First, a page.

The first observed stellar occultations by the irregular satellite (Saturn IX) Phoebe and improved rotational period

A. R. Gomes-Júnior, M. Assafin, F. Braga-Ribas, G. Benedetti-Rossi, B. Morgado, J. I. B. Camargo, R. Vieira-Martins, J. Desmars, B. Sicardy, T. Barry, J. Campbell-White, E. Fernández-Lajús, D. Giles, W. Hanna, T. Hayamizu, T. Hirose, A. De Horta, R. Horvat, K. Hosoi, E. JehinS. Kerr, D. I. Machado, L. A. Mammana, D. Maybour, M. Owada, S. Rahvar, C. Snodgrass

Research output: Contribution to journalArticlepeer-review

Abstract / Description of output

We report six stellar occultations by (Saturn IX) Phoebe, an irregular satellite of Saturn, obtained between mid-2017 and mid-2019. The 2017 July 06 event is the first stellar occultation by an irregular satellite ever observed. The occultation chords were compared to a 3D shape model of the satellite obtained from Cassini observations. The rotation period available in the literature led to a sub-observer point at the moment of the observed occultations where the chords could not fit the 3D model. A procedure was developed to identify the correct sub-observer longitude. It allowed us to obtain the rotation period with improved precision over currently known value from literature. We show that the difference between the observed and the predicted sub-observer longitude suggests two possible solutions for the rotation period. By comparing these values with recently observed rotational light curves and single-chord stellar occultations, we can identify the best solution for Phoebe's rotational period as 9.27365±0.00002 h. From the stellar occultations, we also obtained 6 geocentric astrometric positions in the ICRS as realised by the Gaia-DR2 with uncertainties at the 1-mas level.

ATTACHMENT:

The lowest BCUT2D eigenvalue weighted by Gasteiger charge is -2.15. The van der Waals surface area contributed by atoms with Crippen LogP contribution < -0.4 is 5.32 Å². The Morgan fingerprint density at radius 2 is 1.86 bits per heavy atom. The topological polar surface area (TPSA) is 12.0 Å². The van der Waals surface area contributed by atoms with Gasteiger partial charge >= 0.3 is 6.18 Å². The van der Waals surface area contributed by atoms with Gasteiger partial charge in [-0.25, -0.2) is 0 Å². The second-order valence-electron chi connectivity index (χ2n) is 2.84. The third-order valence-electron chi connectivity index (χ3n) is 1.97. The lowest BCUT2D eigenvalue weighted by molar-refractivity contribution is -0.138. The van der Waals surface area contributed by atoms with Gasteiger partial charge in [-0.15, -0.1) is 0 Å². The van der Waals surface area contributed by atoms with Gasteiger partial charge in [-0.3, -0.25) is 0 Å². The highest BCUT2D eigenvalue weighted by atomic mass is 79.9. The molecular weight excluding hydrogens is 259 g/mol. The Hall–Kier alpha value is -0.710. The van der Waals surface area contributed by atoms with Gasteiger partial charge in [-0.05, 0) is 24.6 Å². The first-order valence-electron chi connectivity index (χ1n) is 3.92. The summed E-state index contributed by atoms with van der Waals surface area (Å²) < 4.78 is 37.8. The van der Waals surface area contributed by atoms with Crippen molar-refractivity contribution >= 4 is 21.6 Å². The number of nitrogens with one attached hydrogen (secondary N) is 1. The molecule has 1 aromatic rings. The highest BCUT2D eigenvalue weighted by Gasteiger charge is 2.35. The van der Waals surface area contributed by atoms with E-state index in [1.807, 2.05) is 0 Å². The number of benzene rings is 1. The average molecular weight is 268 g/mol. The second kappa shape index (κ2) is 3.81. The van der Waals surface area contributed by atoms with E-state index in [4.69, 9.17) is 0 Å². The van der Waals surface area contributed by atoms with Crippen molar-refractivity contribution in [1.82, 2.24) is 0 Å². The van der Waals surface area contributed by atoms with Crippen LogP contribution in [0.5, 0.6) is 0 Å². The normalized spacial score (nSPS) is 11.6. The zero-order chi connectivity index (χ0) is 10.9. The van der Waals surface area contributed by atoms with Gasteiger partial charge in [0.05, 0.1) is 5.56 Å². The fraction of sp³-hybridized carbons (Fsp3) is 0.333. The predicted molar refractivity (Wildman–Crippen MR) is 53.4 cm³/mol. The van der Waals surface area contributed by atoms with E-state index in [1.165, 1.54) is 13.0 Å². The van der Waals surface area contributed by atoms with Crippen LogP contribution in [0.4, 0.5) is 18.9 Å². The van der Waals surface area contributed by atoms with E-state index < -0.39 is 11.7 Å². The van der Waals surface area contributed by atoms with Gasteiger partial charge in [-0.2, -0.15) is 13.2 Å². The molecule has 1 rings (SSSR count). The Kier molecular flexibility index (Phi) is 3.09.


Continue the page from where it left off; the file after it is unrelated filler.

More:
Original languageEnglish
Pages (from-to)770-781
Number of pages12
JournalMonthly Notices of the Royal Astronomical Society
Volume492
Issue number1
Early online date19 Dec 2019
DOIs
Publication statusPublished - 1 Feb 2020

Keywords / Materials (for Non-textual outputs)

  • astro-ph.EP
  • astro-ph.SR

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